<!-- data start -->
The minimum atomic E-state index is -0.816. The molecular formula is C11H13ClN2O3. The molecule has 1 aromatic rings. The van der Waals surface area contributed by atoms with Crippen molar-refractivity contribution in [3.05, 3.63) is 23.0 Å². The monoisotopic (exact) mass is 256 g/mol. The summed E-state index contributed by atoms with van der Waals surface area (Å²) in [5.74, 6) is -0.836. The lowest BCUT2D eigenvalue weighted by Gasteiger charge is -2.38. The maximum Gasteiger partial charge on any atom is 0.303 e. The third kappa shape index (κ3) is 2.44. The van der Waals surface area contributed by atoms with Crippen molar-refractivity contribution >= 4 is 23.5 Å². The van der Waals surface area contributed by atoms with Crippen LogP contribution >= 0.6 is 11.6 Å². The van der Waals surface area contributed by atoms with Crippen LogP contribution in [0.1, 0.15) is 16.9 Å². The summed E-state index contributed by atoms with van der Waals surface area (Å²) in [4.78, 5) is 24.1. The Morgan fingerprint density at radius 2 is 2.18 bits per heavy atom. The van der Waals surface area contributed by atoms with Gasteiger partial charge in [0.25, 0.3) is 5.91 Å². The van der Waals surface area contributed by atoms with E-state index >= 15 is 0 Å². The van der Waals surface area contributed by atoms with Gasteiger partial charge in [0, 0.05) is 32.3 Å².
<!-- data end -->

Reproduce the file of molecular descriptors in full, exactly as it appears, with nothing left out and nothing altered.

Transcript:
The minimum atomic E-state index is -0.816. The molecular formula is C11H13ClN2O3. The molecule has 1 aromatic rings. The van der Waals surface area contributed by atoms with Crippen molar-refractivity contribution in [3.05, 3.63) is 23.0 Å². The monoisotopic (exact) mass is 256 g/mol. The summed E-state index contributed by atoms with van der Waals surface area (Å²) in [5.74, 6) is -0.836. The lowest BCUT2D eigenvalue weighted by Gasteiger charge is -2.38. The maximum Gasteiger partial charge on any atom is 0.303 e. The third kappa shape index (κ3) is 2.44. The van der Waals surface area contributed by atoms with Crippen molar-refractivity contribution >= 4 is 23.5 Å². The van der Waals surface area contributed by atoms with Crippen LogP contribution >= 0.6 is 11.6 Å². The van der Waals surface area contributed by atoms with Crippen LogP contribution in [0.1, 0.15) is 16.9 Å². The summed E-state index contributed by atoms with van der Waals surface area (Å²) in [4.78, 5) is 24.1. The Morgan fingerprint density at radius 2 is 2.18 bits per heavy atom. The van der Waals surface area contributed by atoms with Gasteiger partial charge in [0.25, 0.3) is 5.91 Å². The van der Waals surface area contributed by atoms with E-state index >= 15 is 0 Å². The van der Waals surface area contributed by atoms with Gasteiger partial charge in [0, 0.05) is 32.3 Å².